Saturday, 11 February 2017

France 1956 - Colonel Driant

Émile Driant, born 11 September 1855, was a Lieutenant Colonel in the French army, a politician, and he was also a novelist. Quite an interesting combination. Especially the fact that he was a novelist, which I will discuss a bit later.

Driant was groomed for a military life from a young age. In 1877 he graduated from the Saint-Cyr military academy as an Army officer in the infantry. In 1886 he went to North Africa to join  the 4th Regiment of Zouaves. He was also promoted to the rank of Captain at this time. A successful military career seemed certain. In 1888 Driant married the daughter of nationalist General Boulanger. A decision which would come back to haunt him several years later. Between 1892–1896 he worked as an instructor at the Saint-Cyr military academy, the same academy from which he himself graduated, In 1899 he was given command of the 1st Battalion of Chasseurs. He held this position until 1905.

It was in 1906 that his decision to marry the daughter of nationalist General Boulangera caused him career problems. It seems due to this inappropriate connection he was banned from further promotion, so he resigned his commission in the army. Driant now turned to journalism and politics. It turns out he was well suited to politics. In 1910 he was elected to the Chamber of Deputies as a representative of Nancy. Whilst in this role he dedicated his time to strengthening France's defences.

Then in 1914 after the outbreak of WWI he was pressed back into military service.  He was promoted to lieutenant colonel and given command of two infantry battalions, the 56th and 59th chasseurs reservists battalions.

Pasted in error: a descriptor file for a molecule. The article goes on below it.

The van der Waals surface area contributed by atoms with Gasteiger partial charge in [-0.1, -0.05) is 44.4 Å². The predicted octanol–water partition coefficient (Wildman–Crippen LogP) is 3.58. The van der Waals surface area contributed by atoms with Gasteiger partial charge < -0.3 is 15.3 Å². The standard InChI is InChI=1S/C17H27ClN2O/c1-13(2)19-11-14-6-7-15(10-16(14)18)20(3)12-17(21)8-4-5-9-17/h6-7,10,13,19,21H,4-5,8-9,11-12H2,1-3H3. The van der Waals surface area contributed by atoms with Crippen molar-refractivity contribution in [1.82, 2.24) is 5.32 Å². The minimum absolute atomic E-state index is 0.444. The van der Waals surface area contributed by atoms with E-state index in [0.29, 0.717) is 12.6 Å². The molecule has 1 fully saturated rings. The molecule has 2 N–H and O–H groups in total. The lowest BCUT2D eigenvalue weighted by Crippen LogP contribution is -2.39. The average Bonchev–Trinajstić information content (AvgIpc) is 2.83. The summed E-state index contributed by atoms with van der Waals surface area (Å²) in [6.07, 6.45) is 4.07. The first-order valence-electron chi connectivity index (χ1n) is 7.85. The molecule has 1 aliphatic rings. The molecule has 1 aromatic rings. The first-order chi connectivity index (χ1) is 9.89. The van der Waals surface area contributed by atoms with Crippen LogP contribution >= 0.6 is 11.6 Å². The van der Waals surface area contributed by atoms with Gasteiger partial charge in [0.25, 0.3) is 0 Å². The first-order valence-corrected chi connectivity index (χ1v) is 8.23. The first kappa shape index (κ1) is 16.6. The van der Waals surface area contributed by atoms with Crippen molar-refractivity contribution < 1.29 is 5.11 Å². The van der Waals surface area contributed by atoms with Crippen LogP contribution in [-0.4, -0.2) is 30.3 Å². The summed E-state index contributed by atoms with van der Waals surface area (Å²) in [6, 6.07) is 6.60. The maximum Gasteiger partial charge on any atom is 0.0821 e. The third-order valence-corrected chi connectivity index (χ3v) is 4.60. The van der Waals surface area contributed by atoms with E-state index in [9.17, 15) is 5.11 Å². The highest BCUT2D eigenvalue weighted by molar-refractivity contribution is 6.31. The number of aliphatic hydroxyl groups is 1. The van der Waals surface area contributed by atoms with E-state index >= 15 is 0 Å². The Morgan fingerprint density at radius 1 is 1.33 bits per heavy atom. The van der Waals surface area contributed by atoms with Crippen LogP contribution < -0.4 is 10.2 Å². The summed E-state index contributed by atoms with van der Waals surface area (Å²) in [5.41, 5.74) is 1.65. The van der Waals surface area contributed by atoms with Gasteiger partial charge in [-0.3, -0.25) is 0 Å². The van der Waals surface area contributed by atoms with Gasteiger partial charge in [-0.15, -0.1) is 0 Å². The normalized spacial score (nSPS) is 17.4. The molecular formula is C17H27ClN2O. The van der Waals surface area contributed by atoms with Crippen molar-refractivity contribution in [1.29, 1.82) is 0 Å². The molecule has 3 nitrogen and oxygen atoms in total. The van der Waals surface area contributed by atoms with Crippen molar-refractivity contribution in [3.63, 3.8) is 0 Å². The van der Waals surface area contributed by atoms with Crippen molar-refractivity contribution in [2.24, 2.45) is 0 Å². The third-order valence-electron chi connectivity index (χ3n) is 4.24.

Even during this time he maintained his seat in the Chamber of Deputies, and with that his continued political stance of strengthening France's defences. In December 1915 he came into conflict with Marshal Joseph Joffre, the General in command of Western Front forces. Joffre ordered the removal of a substantial portion of the artillery and infantry from the fortifications at Verdun and Toul to strengthen over areas in the Western Front. Driant was vehemently opposed to this action. He believed this was a huge mistake and would lead to disaster. In what was perhaps an eerie foretelling of his own fate, Driant was, sadly, correct.

On 21 February 1916, German forces mounted an assault against the French in the Verdun sector. With 1200 men by his side Driant fought valiantly against the German onslaught for nearly two full days. Only when the situation was totally hopeless did he order a withdrawal of French troops. It was during this withdrawal that Driant lost his life. He was the first high-ranked casualty of the Battle of Verdun, and he was hailed as a hero among the French. And the efforts of he and his troops are commemorated every year on 21 February.

Driant was not only a soldier and politician. He also fancied himself as wordsmith. In 1888 under the pseudonym "Capitaine Danrit" he penned his first novel. The book comprised three "imaginery war" stories. In the stories the French win a series of sweeping victories over the Germans. He also wrote another epic tale of some 1200 pages, called "The Fatal War: France-England" in which the French won a great victory against the British.


On 21 February 1956, France issued a stamp commemorating Colonel Émile Driant. The stamp was designed and engraved by Albert Decaris.

This excellent composition reveals a brave and idealistic man. We may perhaps even see a hint of his artistic inclinations in his pensive gaze. In the background we see the stark reality of war represented by fortifications - presumably those at Verdun - and the skeletal trees reaching with vain hope toward the sky.

A marvellous stamp! And I'll also give this one extra credit for the superbly engraved moustache!

Until next time...

No comments:

Post a comment